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PRS proposes revised livestream licence after ‘call for views’, but still criticised by artists and managers

By | Published on Friday 7 May 2021

PRS For Music

UK collecting society PRS yesterday posted an update about its new licence for livestreamed shows, confirming that it would be offering a discount for any livestreams that have taken place during the COVID shutdown. Though, compared to what was first proposed last year, that “discount” means the starting rate goes from 8% to 10%, which is an unusual kind of discount. Meaning plenty of artists, managers and promoters are unhappy with the latest proposals.

Although livestreaming is not new, it was only really when COVID forced the live sector into shutdown last year that the music industry started focusing on the commercial potential of ticketed livestreamed shows. That then posed the question of how the promoters of such shows would go about getting a licence covering the song rights that would be exploited through those livestreamed performances.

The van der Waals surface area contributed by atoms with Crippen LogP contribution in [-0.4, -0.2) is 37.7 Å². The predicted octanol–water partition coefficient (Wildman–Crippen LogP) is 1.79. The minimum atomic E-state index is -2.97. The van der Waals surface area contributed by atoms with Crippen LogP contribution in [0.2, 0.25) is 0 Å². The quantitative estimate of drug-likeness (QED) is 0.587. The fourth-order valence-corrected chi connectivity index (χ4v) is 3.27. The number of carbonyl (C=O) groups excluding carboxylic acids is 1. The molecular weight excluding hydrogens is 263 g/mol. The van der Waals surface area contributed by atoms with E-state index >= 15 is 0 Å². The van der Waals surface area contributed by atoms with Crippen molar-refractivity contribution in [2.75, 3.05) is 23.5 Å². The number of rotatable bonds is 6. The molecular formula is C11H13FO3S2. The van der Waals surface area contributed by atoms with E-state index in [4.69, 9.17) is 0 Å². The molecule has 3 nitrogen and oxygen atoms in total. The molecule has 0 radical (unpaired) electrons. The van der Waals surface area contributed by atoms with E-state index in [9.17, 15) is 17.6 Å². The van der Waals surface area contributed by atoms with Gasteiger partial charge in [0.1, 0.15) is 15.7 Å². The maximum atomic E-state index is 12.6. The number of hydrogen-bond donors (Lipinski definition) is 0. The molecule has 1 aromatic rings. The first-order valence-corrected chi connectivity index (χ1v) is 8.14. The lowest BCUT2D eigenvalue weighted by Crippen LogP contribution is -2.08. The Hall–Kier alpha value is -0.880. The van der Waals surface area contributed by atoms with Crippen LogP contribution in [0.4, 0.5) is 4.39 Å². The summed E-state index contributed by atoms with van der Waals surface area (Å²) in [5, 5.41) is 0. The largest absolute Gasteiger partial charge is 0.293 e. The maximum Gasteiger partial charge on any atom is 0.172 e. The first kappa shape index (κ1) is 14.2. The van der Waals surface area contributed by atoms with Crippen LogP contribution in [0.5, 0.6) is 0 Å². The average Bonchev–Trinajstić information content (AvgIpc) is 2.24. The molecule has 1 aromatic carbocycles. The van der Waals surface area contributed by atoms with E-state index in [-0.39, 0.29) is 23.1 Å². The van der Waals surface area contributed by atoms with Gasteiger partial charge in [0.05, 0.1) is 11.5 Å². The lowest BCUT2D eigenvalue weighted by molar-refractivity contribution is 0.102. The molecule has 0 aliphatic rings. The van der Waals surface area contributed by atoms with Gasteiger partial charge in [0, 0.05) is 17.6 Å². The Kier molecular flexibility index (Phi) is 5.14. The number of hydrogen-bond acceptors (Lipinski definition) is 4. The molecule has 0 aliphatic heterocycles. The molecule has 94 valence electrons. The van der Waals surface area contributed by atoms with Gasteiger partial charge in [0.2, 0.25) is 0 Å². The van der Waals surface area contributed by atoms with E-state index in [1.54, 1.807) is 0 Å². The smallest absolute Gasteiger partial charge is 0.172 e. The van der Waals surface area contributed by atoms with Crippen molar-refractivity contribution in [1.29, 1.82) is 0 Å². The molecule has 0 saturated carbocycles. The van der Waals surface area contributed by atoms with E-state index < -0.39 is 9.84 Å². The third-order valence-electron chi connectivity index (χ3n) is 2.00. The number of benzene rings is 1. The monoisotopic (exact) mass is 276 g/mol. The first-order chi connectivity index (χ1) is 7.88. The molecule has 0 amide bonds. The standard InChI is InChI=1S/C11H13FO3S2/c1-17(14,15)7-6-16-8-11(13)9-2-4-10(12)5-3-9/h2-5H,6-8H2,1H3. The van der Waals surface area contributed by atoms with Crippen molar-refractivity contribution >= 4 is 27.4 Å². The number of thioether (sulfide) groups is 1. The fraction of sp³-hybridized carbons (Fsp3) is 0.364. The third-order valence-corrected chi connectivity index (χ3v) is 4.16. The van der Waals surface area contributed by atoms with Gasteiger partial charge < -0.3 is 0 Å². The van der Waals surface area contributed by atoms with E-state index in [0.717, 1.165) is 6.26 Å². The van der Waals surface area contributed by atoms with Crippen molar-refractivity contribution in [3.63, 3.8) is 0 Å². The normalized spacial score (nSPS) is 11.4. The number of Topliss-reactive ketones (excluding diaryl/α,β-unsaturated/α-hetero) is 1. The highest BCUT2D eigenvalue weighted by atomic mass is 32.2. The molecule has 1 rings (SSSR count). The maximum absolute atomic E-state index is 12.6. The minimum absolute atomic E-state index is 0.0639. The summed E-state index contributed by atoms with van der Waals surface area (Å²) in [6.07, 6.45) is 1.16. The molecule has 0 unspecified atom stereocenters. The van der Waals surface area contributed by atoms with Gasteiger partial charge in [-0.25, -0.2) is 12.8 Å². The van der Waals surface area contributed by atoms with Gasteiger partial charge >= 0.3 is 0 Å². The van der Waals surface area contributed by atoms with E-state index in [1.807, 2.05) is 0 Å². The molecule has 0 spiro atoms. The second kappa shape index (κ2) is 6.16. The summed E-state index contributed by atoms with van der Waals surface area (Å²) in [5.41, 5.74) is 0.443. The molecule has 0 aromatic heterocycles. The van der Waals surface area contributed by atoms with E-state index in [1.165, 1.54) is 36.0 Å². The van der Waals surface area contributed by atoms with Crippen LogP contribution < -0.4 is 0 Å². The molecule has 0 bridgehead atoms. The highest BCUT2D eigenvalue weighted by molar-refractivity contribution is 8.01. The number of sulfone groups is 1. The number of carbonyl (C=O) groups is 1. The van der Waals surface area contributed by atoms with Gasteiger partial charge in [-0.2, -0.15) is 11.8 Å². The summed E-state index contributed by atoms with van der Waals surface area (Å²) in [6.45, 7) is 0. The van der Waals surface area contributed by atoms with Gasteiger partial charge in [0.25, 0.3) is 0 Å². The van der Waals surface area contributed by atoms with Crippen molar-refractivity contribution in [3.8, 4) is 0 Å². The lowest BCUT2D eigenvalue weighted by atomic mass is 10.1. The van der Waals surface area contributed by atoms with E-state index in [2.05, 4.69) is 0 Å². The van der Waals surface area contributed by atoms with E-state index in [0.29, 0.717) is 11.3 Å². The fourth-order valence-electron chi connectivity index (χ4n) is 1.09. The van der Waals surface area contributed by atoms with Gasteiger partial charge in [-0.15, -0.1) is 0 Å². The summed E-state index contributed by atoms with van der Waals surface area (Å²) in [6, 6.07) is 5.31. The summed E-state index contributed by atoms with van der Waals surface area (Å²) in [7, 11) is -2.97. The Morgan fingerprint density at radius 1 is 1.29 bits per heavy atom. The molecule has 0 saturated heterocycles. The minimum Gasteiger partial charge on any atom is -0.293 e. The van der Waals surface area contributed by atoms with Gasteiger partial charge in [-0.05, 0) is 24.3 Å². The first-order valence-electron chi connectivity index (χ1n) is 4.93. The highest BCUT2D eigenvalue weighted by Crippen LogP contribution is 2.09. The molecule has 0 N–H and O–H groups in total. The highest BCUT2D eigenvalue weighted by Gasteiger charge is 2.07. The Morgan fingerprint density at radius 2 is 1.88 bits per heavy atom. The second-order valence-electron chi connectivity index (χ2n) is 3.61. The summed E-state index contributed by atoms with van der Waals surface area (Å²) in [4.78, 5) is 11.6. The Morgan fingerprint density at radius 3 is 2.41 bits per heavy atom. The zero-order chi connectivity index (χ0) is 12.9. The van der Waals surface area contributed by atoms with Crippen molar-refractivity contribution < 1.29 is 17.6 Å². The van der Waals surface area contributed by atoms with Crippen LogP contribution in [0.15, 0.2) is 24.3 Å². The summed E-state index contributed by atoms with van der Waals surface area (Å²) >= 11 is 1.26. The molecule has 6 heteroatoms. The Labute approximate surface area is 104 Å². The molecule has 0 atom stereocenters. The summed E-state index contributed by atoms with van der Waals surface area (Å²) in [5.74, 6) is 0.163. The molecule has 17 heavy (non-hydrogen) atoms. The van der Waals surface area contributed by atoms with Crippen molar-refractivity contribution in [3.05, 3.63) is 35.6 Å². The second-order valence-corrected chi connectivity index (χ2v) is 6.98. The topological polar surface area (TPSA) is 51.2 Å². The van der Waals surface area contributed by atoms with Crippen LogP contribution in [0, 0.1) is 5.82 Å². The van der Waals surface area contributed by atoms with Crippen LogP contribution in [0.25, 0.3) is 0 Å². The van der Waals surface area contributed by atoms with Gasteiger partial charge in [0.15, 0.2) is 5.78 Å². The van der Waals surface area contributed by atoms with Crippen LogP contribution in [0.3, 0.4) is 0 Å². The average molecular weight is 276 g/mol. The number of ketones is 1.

That then resulted in a debate over to what extent a livestream is a live show and to what extent it is a stream. Because when it comes to song rights, live shows are generally licensed through the collective licensing system, which means in the UK promoters get a licence from PRS, with the basic rate being around 4% of ticket revenues.

However, with streams licences are variously issued by both collecting societies – in the UK that would be PRS and MCPS – and music publishers, with a rate more like 15% of any revenue linked to a song. So that’s quite a difference in terms of complexity and price.

Late last year PRS began circulating – although never formally launched – a proposed new licence for livestreamed shows.

It said that – despite this usage of music basically being a stream – it was working with music publishers to provide a one-stop shop licence covering all elements of the song copyright exploited via that stream. So that includes the so called performing rights controlled by PRS itself, and any reproduction or synchronisation rights which would be controlled by either MCPS or the publishers.